First of all, the anti-lock system works on all four wheels. When that yellow warning light is on, the computer has turned the system off.
There's two problems with pressing the brake pedal all the way to the floor. Mechanics know to never do that. Crud and corrosion build up in the lower halves of the bores where the pistons don't normally travel. When you push the pedal to the floor you run the lip seals over that corrosion and can rip them. That can cause no brake fluid pressure to build up at any wheel or it can cause only one half of the system to work resulting in a low pedal and the red warning light turning on.
The second problem only applies to General Motors front-wheel-drive vehicles. There is a valve in the master cylinder that trips and blocks two ports when there are unequal pressures in the two hydraulic circuits. Unequal pressures occur when a hose or steel line pops a leak, or when pedal-bleeding with a helper. When you open a bleeder screw there can be no pressure in that circuit but there will be in the other one. That trips the valve.
Many people also run into trouble when just replacing the brake pads. You have to push the pistons back into the calipers to make room for the new, thicker pads, then you pump the brake pedal a few times to run the pistons back out until the pads contact the rotors. One piston will always come out first, then fluid pressure starts to build in that circuit, but not the other circuit yet. That trips the valve too.
Once that valve has tripped, you will find that no brake fluid will bleed out of one front brake and the opposite rear one. The only way I have ever found to reset that valve is to open one of the bleeder screws that will not flow any fluid, and give it a very short, quick burst of compressed air. This doesn't take a lot of air. You don't want to have to bleed the whole line again. Just a slight tap on the air nozzle will do it.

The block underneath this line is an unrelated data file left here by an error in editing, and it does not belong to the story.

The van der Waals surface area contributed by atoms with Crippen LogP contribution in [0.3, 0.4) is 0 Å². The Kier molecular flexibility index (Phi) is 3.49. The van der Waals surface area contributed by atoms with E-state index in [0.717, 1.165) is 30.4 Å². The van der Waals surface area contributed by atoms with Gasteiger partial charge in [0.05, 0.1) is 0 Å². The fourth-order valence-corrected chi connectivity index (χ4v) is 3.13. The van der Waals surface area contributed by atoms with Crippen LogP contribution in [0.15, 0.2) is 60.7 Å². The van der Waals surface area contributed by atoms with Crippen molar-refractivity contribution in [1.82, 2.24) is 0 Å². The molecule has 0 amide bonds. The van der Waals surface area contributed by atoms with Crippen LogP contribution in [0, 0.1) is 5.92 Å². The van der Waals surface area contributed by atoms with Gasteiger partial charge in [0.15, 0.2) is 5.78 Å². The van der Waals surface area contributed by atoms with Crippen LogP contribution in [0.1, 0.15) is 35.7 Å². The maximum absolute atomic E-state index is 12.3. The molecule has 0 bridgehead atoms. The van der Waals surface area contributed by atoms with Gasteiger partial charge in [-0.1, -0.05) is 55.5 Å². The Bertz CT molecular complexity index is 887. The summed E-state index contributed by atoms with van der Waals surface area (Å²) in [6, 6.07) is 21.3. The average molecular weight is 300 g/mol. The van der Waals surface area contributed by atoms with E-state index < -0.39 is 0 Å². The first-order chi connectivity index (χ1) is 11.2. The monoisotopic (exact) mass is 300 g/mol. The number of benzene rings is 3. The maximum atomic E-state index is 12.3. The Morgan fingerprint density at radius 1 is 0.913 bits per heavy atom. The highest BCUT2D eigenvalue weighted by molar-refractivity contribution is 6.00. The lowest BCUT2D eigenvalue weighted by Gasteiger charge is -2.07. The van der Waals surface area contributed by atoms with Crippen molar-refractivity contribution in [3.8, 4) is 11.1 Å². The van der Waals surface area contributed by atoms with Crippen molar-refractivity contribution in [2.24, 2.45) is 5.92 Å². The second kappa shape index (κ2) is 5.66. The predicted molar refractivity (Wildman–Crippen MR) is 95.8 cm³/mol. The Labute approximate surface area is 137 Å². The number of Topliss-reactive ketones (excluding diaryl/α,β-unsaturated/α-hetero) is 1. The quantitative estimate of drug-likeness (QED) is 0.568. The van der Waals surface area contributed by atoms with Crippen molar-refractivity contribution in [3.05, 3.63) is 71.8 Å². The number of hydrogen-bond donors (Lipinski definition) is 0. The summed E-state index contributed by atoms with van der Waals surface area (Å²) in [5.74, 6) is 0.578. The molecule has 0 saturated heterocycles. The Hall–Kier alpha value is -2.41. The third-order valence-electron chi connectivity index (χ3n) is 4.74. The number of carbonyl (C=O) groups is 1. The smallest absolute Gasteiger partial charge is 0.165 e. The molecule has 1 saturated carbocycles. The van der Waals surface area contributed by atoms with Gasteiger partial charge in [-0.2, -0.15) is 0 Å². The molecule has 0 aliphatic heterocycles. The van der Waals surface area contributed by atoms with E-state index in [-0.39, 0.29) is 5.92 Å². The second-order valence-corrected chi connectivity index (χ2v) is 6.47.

Try that first, then let the system gravity-bleed with the reservoir cover cracked open slightly to prevent vacuum from building up and impeding fluid flow. When clear fluid is flowing from one caliper, close that bleeder screw and wait for the next one to flow. Once all four bleeder screws are closed, press the brake pedal down just a few inches, then release it. Do that a few times until you feel the normal resistance develop. Open each bleeder screw for a few seconds to remove any air bubbles that washed into the calipers.
If you have to replace the master cylinder, be sure to bench-bleed it before installing it, according to the instructions that will come with it.
I should mention too, for the benefit of anyone else researching this topic and reading this, you used the term "oil". It is extremely important to understand that brake fluid is not oil, and it is critical that no petroleum product ever be allowed to mix with brake fluid. Most mechanics even wash their hands before working with brake fluid to prevent fingerprint oil from contaminating the brake fluid. I did a demonstration for my students every year to show how important this is. I added one drop of engine oil or power steering fluid to a glass container partially-filled with fresh brake fluid, then dropped in a wheel cylinder lip seal. Within one week that seal had grown and become soft and mushy. That's what will happen to every rubber part that contacts brake fluid on the car. The only proper repair for that is to replace every part in the entire brake system with rubber parts or seals inside, flush and dry the steel lines, and refill it with new brake fluid. That gets to be a real expensive repair.
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Thursday, January 10th, 2013 AT 12:10 AM